In certain circumstances, the decision on the choice of therapeutic is based on genomic testing for specific biomarkers, especially for the second line / subsequent therapy. This includes Selpercatinib for RET Gene Fusion–Positive Tumours in patients with locally advanced or metastatic cervical cancer or Larotrectinib and entrectinib (TRK Inhibitors) for NTRK Positive Tumours, and Trastuzumab Deruxtecan for HER2-Positive Tumours.
How can genomics help resolve challenges in cervical cancer?
The role of genomics is key in the screening, diagnosis and management of cervical cancer and the molecular understanding could provide high dividends by making treatment precise and biomarker directed.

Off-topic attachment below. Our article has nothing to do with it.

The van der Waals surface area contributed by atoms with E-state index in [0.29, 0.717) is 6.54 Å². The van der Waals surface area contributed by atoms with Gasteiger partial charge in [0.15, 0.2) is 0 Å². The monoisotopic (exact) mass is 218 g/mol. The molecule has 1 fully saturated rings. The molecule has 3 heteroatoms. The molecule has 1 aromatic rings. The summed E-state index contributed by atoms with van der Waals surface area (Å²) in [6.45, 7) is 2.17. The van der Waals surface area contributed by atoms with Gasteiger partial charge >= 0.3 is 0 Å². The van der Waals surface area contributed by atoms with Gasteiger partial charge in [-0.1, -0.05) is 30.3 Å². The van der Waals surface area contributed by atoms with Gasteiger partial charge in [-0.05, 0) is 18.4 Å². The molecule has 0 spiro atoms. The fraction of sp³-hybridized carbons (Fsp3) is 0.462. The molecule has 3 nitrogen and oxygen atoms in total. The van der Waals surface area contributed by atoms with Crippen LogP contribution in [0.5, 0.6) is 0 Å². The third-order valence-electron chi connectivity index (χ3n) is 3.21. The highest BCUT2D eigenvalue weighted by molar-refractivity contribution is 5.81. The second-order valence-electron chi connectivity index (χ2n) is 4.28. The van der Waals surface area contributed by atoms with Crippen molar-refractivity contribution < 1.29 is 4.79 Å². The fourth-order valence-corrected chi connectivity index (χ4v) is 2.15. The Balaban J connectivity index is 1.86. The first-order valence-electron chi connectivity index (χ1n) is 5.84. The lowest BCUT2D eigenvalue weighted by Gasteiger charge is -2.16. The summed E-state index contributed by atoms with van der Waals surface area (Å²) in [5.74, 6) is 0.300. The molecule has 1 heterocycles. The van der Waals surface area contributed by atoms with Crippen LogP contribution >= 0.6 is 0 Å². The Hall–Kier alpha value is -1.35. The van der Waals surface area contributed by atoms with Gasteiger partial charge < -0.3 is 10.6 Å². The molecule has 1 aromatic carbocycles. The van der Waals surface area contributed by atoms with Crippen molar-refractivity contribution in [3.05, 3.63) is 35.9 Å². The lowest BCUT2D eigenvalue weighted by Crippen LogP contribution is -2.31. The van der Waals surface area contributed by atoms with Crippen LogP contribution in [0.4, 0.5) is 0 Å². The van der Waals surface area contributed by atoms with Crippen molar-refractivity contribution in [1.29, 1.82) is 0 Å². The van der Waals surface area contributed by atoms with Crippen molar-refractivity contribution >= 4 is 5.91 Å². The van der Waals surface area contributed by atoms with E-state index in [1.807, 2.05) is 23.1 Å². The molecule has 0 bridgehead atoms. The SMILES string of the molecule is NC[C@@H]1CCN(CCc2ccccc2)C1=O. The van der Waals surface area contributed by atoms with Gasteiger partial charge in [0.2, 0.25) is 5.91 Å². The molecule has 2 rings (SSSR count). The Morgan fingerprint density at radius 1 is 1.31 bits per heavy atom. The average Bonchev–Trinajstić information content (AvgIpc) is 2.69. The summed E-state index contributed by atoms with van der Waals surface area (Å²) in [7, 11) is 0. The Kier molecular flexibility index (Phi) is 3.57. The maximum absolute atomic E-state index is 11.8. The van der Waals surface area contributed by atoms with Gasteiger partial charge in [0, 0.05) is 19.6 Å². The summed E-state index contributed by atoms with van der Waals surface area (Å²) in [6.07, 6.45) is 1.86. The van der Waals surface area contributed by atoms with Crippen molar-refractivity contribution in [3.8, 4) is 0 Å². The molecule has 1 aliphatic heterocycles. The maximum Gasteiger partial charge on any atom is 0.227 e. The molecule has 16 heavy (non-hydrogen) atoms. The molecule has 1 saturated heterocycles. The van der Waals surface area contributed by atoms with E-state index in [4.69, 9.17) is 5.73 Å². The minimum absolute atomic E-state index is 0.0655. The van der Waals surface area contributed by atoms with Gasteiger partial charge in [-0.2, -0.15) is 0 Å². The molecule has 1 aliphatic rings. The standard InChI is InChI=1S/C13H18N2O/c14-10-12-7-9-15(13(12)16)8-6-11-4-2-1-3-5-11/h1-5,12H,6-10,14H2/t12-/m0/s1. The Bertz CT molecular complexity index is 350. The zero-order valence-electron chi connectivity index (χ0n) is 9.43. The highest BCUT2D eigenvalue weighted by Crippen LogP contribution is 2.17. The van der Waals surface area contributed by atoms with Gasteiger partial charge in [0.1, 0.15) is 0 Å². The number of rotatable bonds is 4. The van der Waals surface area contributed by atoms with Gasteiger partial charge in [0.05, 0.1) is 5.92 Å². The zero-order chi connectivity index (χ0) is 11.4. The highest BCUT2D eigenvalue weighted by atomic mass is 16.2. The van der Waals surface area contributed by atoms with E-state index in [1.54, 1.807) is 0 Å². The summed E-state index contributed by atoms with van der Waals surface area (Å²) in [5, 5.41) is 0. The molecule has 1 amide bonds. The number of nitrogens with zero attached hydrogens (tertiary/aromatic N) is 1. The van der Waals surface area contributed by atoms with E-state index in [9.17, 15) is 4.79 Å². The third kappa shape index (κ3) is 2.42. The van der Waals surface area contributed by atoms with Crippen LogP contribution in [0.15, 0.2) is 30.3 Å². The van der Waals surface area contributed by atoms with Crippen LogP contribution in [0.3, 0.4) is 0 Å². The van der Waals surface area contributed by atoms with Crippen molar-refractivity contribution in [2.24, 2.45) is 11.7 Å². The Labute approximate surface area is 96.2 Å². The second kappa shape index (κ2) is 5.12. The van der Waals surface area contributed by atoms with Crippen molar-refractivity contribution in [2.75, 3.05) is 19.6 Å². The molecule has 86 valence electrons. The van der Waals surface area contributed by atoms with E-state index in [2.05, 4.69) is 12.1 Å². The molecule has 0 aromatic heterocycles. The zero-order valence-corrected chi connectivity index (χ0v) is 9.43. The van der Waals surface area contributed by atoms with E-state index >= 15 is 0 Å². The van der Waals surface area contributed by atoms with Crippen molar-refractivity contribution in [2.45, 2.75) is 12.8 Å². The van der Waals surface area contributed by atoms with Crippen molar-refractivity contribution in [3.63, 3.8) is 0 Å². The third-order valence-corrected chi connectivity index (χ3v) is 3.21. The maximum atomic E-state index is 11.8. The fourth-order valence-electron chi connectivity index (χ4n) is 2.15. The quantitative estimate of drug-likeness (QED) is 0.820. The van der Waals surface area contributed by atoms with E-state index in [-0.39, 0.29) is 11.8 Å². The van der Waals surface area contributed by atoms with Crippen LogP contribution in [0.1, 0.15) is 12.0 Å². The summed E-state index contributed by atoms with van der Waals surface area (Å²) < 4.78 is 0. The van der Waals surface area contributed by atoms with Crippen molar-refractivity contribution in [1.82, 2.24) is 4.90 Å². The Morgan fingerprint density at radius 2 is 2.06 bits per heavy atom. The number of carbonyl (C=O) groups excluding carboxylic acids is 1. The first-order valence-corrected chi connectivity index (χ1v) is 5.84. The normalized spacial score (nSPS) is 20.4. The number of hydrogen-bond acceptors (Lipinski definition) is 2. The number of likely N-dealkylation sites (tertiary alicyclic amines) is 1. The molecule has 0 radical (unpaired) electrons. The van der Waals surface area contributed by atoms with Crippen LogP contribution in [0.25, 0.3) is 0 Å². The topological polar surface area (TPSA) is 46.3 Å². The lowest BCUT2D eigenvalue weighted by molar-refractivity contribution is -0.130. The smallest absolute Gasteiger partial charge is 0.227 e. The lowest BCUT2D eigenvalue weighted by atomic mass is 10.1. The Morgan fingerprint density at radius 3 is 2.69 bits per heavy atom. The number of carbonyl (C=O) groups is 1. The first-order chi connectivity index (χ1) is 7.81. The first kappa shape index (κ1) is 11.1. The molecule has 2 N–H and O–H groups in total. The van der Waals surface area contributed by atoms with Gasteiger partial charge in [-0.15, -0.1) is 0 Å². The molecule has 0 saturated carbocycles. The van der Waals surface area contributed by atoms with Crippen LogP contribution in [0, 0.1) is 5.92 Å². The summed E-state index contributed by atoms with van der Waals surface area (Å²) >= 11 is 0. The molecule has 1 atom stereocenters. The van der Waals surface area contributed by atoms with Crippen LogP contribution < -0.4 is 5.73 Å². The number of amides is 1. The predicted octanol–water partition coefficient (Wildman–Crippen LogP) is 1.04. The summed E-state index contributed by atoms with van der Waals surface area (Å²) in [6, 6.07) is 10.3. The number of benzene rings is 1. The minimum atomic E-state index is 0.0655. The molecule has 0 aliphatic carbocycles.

There is indeed active interest in understanding the genomic landscape and utilising genomic biomarkers for developing therapeutics and using biomarkers for classification and prognostication of cervical cancer. While most cervical cancers are HPV driven, the HPV-independent subtype has a less favorable prognosis compared with HPV-associated.
Understanding HPV independent cases of cervical cancer could enable the discovery of better diagnostic biomarkers. Moreover, the treatment strategy of squamous cell carcinoma and adenocarcinoma/ adenosquamous carcinoma are subjected to the same treatment even though the clinical features and prognosis differs considerably.
Thus, while pre-emptive genomic testing can provide insights into germline predisposition and can offer pharmacogenomic guidance towards precise treatment, a comprehensive genomic profiling of tumours could enable targeted therapies and in future could fill this gap by identifying potential candidates for targeted therapy in patients with varied histology of cervical cancer.